James Wolfe, a former staffer on the Senate Select Committee on Intelligence, was sentenced to two months in prison Thursday for lying to the FBI about his contacts with reporters.
The sentence is substantially lower than the two years federal prosecutors were seeking.
Prosecutors argued in a court filing Dec. 11 Wolfe “significantly disrupted a government function and significantly endangered national security” by lying to the FBI about his contacts with reporters.
Wolfe, who was director of security for the Senate panel, was initially questioned as part of an investigation into a leak to The Washington Post regarding FBI surveillance warrants against former Trump campaign adviser Carter Page. (RELATED: Senate Intel Staffer Pleads Guilty To Lying To FBI About Media Contacts)
WaPo reported on April 11, 2017, that the FBI obtained at least one Foreign Intelligence Surveillance Act (FISA) warrant against Page.
Investigators quickly identified Wolfe as one of the government officials who had access to FISA documents. As director of security, Wolfe handled sensitive documents relative to the Senate committee’s business.
As part of the investigation, the FBI obtained Wolfe’s phone records and physically inspected his phone in October 2017 while he was in a meeting. FBI agents interviewed Wolfe for the first time Dec. 15, 2017. During that interview, Wolfe repeatedly denied having contacts with four separate reporters, including one of the reporters who wrote the WaPo piece.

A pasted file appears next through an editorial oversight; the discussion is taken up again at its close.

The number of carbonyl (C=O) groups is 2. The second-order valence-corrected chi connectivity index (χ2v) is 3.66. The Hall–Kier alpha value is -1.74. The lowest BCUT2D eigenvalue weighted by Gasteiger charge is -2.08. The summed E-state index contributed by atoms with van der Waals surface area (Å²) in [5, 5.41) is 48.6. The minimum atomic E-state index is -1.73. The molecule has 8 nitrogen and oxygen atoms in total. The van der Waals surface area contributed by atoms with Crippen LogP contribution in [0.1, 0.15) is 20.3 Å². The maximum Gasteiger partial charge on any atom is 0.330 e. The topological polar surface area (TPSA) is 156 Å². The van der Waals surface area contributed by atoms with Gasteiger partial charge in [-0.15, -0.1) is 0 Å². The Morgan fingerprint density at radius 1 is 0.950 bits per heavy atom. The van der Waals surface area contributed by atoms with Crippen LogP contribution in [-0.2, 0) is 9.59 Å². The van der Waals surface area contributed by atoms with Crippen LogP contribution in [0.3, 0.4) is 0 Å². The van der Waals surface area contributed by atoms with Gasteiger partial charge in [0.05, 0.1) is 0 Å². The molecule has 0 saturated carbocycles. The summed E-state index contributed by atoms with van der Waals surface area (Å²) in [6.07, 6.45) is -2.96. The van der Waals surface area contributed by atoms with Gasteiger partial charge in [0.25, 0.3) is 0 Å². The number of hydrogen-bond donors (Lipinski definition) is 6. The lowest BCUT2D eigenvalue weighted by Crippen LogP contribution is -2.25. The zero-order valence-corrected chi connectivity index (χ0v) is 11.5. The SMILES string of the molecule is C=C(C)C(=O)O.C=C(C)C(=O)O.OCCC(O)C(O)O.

He was indicted June 8 and pleaded guilty in the case Oct. 15.
Wolfe also denied having contact with former BuzzFeed reporter Ali Watkins, even though the pair had been in a romantic relationship for years.
Wolfe was not charged with leaking classified or sensitive information, merely with lying to the FBI about his reporter contacts.
Information provided by the government suggests the WaPo reporter with whom Wolfe had contact is Ellen Nakashima, a veteran national security reporter.
Wolfe denied leaking information about the Page FISA to WaPo, and prosecutors said they found no evidence he did.
Investigators also raised the prospect that Wolfe was a source for Watkins’ report April 2, 2017, that Page was identified as “Male-1” in court filings against a suspected Russian spy ring. Page was not accused of wrongdoing in the case, but Watkins’ report fed into the narrative that Page was working with the Russian government.
Wolfe’s text messaged did show that he tipped off an NBC reporter Oct. 17, 2017, that Page had been subpoenaed by Senate Intel. In text messages with the reporter, Wolfe referred to Page as an “asshole.”
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